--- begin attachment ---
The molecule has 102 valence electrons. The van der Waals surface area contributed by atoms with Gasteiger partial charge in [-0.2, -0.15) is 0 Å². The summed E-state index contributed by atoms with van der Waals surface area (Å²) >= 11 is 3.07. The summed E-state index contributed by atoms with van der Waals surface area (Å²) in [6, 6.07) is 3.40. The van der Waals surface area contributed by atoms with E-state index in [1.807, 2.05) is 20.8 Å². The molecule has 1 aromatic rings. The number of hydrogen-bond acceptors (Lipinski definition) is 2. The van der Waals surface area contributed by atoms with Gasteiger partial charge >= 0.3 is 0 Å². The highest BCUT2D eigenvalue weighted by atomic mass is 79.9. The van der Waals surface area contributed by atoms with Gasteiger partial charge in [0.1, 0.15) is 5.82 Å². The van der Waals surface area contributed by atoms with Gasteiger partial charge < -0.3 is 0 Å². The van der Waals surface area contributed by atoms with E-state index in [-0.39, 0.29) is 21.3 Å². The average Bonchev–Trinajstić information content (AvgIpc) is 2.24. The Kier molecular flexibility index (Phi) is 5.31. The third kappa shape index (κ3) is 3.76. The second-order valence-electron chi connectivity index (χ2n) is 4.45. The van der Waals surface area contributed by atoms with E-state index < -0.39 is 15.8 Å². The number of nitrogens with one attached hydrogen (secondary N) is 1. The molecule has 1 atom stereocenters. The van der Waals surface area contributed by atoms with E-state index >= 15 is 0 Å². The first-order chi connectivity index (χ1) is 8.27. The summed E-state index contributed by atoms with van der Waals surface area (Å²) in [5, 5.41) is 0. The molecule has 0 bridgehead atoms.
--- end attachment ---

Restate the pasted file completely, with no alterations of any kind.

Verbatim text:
The molecule has 102 valence electrons. The van der Waals surface area contributed by atoms with Gasteiger partial charge in [-0.2, -0.15) is 0 Å². The summed E-state index contributed by atoms with van der Waals surface area (Å²) >= 11 is 3.07. The summed E-state index contributed by atoms with van der Waals surface area (Å²) in [6, 6.07) is 3.40. The van der Waals surface area contributed by atoms with E-state index in [1.807, 2.05) is 20.8 Å². The molecule has 1 aromatic rings. The number of hydrogen-bond acceptors (Lipinski definition) is 2. The van der Waals surface area contributed by atoms with Gasteiger partial charge >= 0.3 is 0 Å². The highest BCUT2D eigenvalue weighted by atomic mass is 79.9. The van der Waals surface area contributed by atoms with Gasteiger partial charge in [0.1, 0.15) is 5.82 Å². The van der Waals surface area contributed by atoms with Gasteiger partial charge < -0.3 is 0 Å². The van der Waals surface area contributed by atoms with E-state index in [-0.39, 0.29) is 21.3 Å². The average Bonchev–Trinajstić information content (AvgIpc) is 2.24. The Kier molecular flexibility index (Phi) is 5.31. The third kappa shape index (κ3) is 3.76. The second-order valence-electron chi connectivity index (χ2n) is 4.45. The van der Waals surface area contributed by atoms with E-state index < -0.39 is 15.8 Å². The number of nitrogens with one attached hydrogen (secondary N) is 1. The molecule has 1 atom stereocenters. The van der Waals surface area contributed by atoms with E-state index >= 15 is 0 Å². The first-order chi connectivity index (χ1) is 8.27. The summed E-state index contributed by atoms with van der Waals surface area (Å²) in [5, 5.41) is 0. The molecule has 0 bridgehead atoms.